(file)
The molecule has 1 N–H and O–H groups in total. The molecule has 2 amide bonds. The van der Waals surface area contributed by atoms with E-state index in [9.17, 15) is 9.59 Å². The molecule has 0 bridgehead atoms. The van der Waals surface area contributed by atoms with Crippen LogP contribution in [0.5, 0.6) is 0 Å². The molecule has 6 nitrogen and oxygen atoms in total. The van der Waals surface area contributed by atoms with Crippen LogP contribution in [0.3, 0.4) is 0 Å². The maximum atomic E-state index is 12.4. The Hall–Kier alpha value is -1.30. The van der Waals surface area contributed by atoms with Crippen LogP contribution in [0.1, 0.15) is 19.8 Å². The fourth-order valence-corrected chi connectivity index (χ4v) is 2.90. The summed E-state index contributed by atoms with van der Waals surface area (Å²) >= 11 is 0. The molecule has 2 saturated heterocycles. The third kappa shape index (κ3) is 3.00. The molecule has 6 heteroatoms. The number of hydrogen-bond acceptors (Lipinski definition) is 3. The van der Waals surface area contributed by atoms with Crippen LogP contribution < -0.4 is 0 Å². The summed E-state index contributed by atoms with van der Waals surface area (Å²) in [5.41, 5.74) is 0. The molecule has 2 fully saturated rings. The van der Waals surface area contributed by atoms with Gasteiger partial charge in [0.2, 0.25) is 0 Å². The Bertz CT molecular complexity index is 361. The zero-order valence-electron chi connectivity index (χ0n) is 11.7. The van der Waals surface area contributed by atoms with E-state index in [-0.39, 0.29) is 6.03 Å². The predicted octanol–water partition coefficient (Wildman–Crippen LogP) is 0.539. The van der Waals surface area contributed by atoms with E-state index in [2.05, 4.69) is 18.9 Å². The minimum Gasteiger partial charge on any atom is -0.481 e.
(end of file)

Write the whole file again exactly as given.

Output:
The molecule has 1 N–H and O–H groups in total. The molecule has 2 amide bonds. The van der Waals surface area contributed by atoms with E-state index in [9.17, 15) is 9.59 Å². The molecule has 0 bridgehead atoms. The van der Waals surface area contributed by atoms with Crippen LogP contribution in [0.5, 0.6) is 0 Å². The molecule has 6 nitrogen and oxygen atoms in total. The van der Waals surface area contributed by atoms with Crippen LogP contribution in [0.3, 0.4) is 0 Å². The maximum atomic E-state index is 12.4. The Hall–Kier alpha value is -1.30. The van der Waals surface area contributed by atoms with Crippen LogP contribution in [0.1, 0.15) is 19.8 Å². The fourth-order valence-corrected chi connectivity index (χ4v) is 2.90. The summed E-state index contributed by atoms with van der Waals surface area (Å²) >= 11 is 0. The molecule has 2 saturated heterocycles. The third kappa shape index (κ3) is 3.00. The molecule has 6 heteroatoms. The number of hydrogen-bond acceptors (Lipinski definition) is 3. The van der Waals surface area contributed by atoms with Crippen LogP contribution < -0.4 is 0 Å². The summed E-state index contributed by atoms with van der Waals surface area (Å²) in [5.41, 5.74) is 0. The molecule has 2 fully saturated rings. The van der Waals surface area contributed by atoms with Gasteiger partial charge in [0.2, 0.25) is 0 Å². The Bertz CT molecular complexity index is 361. The zero-order valence-electron chi connectivity index (χ0n) is 11.7. The van der Waals surface area contributed by atoms with E-state index in [-0.39, 0.29) is 6.03 Å². The predicted octanol–water partition coefficient (Wildman–Crippen LogP) is 0.539. The van der Waals surface area contributed by atoms with E-state index in [2.05, 4.69) is 18.9 Å². The minimum Gasteiger partial charge on any atom is -0.481 e.